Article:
All posts tagged: formation

Amor Ergo Sum: Sacramental Personhood

  It wasn’t until I was older that I came to appreciate the caricature of society that was presented in Willy Wonka and the Chocolate Factory. Augustus Gloop is the first to go, loving chocolate so much that, rather than him drinking the chocolate, it “drinks” him as he falls into the river of chocolate. Then comes Violet Beauregarde, chewing any gum she can find and turning into a violet blueberry after eating one of Wonka’s new gums. Then Veruca Salt’s insatiable desire for the golden egg and other things lead her to end up where all the bad eggs go. Finally Mike Teevee ends up being what he loves the most, “on” TV. In short, all of these characters were identified by what they loved (chocolate, gum, possessions, and television). These character traits, which were so fundamental to their identity, were also the things that were, ironically, their downfall. Luckily, it is not always the case that the things we love will have a detrimental effect on us, but this caricature points to an …

Why Would Young People Want to Remain Catholic?

“This was like the synod for the American Church.” This remark came from one of the more than 20 bishops[1] during a closing conversation for the Cultures of Formation conference hosted by the McGrath Institute for Church Life and cosponsored by the USCCB committee on doctrine. It was a breathtaking three days. Some 550 registered participants and a few hundred more unregistered attendees considered the profound issues, the pressing needs, and the most ambitious hopes for what Pope Francis has asked the whole Church to focus its attention: “Young People, the Faith and Vocational Discernment.” While those of us who were in attendance will be unpacking what we heard and discussed for months and years to come, those who were not able to attend can sign-up for free follow-up resources, including a forthcoming digital conference, on the conference webpage. Since a comprehensive rundown of the whole conference would likely require at least an entire book if not a multivolume series, I would like to offer six initial reflections both to remind those of us who …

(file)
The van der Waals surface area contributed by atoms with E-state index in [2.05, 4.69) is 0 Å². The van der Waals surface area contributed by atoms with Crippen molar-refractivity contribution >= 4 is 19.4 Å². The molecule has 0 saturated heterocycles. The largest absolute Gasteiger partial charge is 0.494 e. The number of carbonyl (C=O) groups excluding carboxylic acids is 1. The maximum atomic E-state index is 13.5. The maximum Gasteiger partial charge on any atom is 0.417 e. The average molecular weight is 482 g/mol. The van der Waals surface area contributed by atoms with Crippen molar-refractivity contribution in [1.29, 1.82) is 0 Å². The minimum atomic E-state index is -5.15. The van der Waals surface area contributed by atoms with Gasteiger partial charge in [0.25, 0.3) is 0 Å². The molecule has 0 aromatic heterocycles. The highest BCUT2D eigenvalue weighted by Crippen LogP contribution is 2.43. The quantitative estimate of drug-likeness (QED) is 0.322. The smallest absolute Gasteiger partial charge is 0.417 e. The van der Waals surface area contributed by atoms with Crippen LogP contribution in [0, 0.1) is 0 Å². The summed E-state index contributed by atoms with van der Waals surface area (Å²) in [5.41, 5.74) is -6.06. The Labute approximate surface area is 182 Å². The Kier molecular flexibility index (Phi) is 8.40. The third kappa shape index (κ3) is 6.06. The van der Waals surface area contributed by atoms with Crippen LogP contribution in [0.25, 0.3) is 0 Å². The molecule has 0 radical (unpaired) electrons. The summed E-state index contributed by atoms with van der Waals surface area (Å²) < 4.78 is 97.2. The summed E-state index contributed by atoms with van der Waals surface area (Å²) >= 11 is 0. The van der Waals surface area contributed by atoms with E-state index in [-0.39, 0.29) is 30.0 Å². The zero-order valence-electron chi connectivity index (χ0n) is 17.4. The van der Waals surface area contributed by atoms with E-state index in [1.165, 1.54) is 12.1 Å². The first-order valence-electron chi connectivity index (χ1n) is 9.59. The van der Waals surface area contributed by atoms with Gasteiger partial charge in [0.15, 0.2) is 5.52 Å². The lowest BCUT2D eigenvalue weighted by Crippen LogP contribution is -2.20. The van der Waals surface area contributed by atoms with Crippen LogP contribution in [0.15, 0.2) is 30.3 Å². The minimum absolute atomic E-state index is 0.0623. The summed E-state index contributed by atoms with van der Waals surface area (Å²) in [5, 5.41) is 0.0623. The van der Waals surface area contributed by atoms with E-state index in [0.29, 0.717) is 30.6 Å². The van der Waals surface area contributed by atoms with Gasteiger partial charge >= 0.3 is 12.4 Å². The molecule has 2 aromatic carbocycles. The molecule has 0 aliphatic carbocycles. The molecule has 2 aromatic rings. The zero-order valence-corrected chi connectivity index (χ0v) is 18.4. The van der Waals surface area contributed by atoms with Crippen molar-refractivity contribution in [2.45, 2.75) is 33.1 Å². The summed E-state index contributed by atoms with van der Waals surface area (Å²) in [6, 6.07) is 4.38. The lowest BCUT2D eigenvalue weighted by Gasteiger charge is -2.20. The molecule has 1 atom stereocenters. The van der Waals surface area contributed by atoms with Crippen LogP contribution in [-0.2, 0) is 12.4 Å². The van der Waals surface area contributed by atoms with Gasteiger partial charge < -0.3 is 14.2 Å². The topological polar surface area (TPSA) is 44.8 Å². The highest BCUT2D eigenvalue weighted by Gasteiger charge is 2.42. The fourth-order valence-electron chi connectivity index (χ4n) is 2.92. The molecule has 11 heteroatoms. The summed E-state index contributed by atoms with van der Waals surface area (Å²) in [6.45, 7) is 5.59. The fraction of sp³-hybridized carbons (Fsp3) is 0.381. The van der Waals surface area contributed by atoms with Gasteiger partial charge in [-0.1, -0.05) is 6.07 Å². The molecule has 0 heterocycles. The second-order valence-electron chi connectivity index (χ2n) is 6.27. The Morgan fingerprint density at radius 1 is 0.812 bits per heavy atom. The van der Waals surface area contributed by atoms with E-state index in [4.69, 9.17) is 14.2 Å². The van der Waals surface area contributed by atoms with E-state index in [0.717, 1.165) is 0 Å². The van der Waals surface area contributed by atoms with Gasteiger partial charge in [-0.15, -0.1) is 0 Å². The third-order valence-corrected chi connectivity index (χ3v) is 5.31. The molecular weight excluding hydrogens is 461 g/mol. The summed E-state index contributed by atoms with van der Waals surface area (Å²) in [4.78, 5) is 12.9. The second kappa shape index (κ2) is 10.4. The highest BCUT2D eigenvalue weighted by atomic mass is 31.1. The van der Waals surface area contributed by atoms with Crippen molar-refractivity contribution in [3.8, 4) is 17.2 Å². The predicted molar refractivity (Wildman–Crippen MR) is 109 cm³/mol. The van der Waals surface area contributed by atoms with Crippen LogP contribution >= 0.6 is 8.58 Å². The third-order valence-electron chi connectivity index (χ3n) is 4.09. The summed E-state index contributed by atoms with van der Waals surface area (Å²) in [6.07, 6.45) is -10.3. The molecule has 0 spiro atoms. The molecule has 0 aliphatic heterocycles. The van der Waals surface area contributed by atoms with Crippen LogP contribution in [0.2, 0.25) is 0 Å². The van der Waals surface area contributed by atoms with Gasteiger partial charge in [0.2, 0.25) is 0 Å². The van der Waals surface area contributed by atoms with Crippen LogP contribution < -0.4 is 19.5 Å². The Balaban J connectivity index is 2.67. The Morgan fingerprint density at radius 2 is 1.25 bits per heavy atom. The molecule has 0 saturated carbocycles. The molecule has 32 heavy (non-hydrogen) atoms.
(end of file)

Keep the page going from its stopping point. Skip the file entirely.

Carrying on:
Single Life Is More Fundamental for Christianity than both Married and Religious Life

The question of single life and its place within the Church has once again become significant of late. Not only are men and women marrying later in life, but many people are finding that quite virtuous pursuits of career or service have not allotted them the time to invest in finding a partner. Online dating options alone cannot overcome the loneliness that is structured into the economic and social autonomy of most adults. Various youth and church groups, while well intentioned, are seriously ill-equipped to address all the challenges of singlehood. The complexity and challenges of the larger cultural and social matrix is important to keep in mind when considering any understanding of the single life. Here, the challenges of modernity assert themselves rather aggressively for our context is characterized in particular by forgetting. This seems an outlandish claim in a world saturated with information. But if we understand this correctly, it means that modernity is particularly skilled at forgetting the ideas, people, events, and history that shape its current perspective and reality. In the …

Stretch of the Imagination: Creative Love at Notre Dame Vision